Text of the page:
Once the kids are in bed for the night, I will sometimes take my dog for a walk around the neighborhood and call my dad. It is a relaxing way for us to catch up, and a nice way to end what is usually a stressful day.
While most of our conversations focus on baseball, we do talk about general life, as well. As I’ve become a parent in the last few years, the conversation inevitably turns to my two children and some of the struggles of parenting them. My dad sometimes has good advice, but there are other times where he’ll say something along the lines of “your mother dealt with most of that; I was at work.”
It is a reminder, at least for me, of some of the different gender roles that existed when I was a kid more than 30 years ago. My mom quit her job when my sister and I were young and took care of us while my dad went to work. Mom handled the majority of early parenting milestones while my dad was out of the house at his job.
While that is the case for some families today, that structure is not entirely in place for my family. My wife works part-time at a job from home while parenting our two children: taking them to school, arranging activities, getting them in for naps, etc. On the other hand, I go to an office three days per week while working from home the other two. That leaves me available to watch the children in the middle of the day, pick them up from school, and do other things my dad could never do.
How Potty Training Has Changed
I say this all to get to a simple point: Potty training for dads is no different than it is for moms. In my home, at least, the household duties are a little more split. My wife and I both work, we both spend lots of time with the kids, and we both need breaks from each. I’ve tried to be involved in the different aspects of my children growing up, potty training included because my work schedule allows.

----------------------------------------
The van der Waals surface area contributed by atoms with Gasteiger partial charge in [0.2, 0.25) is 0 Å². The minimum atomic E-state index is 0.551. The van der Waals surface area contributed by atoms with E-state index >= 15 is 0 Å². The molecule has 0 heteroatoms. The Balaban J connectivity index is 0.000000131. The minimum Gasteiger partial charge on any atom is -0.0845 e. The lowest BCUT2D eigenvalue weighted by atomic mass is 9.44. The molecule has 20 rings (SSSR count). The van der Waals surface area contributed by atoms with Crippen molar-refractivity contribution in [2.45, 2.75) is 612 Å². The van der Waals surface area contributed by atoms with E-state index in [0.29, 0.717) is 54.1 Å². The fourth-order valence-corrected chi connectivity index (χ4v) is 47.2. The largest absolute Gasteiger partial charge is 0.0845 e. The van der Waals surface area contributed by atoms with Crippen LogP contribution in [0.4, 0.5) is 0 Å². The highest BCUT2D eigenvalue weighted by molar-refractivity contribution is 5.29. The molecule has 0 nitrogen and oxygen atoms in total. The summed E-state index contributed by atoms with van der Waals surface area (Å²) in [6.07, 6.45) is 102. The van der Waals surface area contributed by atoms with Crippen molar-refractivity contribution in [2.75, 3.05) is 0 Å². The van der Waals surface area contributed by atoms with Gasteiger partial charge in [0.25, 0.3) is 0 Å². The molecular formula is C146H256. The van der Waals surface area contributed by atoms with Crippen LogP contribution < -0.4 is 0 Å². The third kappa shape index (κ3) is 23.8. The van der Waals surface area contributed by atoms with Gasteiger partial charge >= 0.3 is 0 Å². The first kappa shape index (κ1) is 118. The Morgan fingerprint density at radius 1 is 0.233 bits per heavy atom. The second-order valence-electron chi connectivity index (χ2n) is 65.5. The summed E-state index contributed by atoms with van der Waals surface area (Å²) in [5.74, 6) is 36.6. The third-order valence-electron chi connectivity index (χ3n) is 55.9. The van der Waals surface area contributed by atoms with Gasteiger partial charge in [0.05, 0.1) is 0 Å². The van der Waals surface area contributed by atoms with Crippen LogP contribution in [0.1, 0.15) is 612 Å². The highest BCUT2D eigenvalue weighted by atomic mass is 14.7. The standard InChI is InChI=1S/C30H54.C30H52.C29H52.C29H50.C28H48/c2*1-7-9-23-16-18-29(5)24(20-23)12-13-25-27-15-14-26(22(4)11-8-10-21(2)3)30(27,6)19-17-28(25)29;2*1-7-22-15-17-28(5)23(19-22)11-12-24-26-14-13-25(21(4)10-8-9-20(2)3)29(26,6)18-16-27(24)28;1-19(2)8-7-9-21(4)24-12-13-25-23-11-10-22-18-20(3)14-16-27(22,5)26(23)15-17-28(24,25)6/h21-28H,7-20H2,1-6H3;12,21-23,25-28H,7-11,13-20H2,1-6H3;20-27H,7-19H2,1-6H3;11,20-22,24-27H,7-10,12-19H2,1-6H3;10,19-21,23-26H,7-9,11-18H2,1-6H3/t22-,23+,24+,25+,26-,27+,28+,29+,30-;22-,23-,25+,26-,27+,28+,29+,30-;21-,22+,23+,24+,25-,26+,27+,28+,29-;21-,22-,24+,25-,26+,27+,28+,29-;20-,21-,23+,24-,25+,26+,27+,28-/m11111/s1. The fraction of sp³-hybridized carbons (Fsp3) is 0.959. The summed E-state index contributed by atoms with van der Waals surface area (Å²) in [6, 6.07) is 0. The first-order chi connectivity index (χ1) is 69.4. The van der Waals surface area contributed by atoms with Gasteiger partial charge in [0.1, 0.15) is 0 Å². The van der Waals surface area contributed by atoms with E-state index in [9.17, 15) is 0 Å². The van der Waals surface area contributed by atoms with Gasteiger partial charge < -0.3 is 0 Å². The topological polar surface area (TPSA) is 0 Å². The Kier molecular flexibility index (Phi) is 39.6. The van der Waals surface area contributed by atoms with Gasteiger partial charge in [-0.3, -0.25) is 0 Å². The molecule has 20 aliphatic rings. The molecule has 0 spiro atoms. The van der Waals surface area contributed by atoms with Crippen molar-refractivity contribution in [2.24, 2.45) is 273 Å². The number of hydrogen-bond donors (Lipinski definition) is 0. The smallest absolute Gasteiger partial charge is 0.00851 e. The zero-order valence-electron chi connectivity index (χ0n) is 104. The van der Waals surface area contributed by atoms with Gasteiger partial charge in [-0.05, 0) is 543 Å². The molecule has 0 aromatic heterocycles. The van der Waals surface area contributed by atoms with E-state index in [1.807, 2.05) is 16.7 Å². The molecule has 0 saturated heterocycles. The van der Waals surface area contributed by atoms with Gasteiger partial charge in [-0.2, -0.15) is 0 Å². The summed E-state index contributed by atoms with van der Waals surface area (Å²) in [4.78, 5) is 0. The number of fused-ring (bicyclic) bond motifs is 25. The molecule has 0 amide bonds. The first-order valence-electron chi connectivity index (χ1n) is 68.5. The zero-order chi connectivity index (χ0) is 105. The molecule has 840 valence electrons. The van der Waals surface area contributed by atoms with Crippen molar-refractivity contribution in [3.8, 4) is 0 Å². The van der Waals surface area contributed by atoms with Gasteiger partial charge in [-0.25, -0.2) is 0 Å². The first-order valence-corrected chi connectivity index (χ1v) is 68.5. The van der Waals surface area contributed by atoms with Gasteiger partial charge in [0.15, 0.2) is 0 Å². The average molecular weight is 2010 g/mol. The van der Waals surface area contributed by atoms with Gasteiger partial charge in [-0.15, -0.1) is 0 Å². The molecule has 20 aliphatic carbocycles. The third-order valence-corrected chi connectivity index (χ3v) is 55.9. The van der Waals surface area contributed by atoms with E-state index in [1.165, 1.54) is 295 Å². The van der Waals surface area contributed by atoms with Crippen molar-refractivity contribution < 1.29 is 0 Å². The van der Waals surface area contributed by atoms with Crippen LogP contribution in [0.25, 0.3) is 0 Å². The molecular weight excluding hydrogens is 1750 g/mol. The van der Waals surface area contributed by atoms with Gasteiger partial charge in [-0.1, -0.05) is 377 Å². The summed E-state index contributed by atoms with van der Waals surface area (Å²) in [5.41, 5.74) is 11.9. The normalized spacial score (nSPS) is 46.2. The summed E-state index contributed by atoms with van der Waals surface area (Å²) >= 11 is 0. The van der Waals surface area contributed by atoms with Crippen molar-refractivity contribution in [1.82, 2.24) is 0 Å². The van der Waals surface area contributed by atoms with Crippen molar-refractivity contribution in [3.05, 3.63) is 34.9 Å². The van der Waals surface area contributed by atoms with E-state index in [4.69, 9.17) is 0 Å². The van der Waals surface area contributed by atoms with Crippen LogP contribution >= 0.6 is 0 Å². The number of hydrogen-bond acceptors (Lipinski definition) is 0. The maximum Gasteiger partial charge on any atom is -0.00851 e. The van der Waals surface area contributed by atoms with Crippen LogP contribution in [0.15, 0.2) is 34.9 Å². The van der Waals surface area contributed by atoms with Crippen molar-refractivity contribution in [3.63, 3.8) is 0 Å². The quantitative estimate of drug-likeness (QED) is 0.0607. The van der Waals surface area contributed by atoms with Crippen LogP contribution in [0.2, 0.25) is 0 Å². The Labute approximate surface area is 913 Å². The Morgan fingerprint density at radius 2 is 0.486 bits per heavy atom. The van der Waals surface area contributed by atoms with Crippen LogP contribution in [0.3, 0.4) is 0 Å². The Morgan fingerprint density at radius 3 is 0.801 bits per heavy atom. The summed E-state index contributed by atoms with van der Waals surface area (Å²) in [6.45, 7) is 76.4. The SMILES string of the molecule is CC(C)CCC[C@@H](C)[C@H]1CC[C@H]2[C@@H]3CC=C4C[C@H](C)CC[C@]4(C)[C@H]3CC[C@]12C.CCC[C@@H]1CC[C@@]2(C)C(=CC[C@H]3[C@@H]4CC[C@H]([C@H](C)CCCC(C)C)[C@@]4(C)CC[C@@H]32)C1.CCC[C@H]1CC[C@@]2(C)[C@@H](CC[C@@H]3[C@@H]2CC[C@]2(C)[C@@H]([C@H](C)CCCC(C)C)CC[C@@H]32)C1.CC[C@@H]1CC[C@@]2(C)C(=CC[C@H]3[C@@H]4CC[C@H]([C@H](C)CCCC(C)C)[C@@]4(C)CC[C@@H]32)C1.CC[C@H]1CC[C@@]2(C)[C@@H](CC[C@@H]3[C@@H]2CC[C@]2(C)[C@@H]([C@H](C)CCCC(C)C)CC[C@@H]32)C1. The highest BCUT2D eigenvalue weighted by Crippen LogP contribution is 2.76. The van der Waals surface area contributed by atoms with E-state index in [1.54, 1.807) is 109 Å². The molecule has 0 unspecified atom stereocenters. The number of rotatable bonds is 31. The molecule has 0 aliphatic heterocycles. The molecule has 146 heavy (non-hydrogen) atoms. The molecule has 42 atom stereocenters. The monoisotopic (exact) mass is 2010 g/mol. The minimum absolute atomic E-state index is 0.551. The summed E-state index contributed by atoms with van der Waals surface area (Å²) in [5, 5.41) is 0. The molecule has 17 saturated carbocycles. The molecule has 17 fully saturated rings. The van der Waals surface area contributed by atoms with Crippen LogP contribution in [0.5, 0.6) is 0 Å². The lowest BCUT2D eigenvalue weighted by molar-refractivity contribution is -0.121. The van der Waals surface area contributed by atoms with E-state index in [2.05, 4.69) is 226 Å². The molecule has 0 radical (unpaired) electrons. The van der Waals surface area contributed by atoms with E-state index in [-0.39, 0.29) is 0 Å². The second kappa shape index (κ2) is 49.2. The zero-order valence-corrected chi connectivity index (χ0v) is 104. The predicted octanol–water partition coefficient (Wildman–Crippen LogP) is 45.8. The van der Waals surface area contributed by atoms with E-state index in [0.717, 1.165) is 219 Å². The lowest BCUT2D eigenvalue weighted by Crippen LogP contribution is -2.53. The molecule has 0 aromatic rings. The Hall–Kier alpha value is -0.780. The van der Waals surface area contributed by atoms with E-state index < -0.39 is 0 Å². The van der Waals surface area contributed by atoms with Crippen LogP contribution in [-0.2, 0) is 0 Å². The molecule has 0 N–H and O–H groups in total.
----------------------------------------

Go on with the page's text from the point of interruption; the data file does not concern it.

As a dad, it is enjoyable to be a part of these things (maybe not cleaning up after a potty accident, but the rest can be fun). My wife and I treated potty training like we do everything else. We come up with a plan and then try to be consistent from parent to parent.
In the early stages of potty training, that included routinely asking my daughter if she needed the bathroom, making sure she spent lots of time sitting on her potty, and praising her when she had success. Potty training for dads is not different from moms. No matter how much dad (or mom) works outside of the house, the most important thing is consistency. If my wife was telling my daughter something, I wanted to make sure I was doing the same.
A few decades ago this would likely have been different. Potty training likely fell to mom while dad might have helped, begrudgingly, on the weekends. That is not the case for me and probably a lot of dads out there. Potty training for dads is the same as it is mom: A stressful, yet necessary, process that requires patience, discipline, and a positive attitude.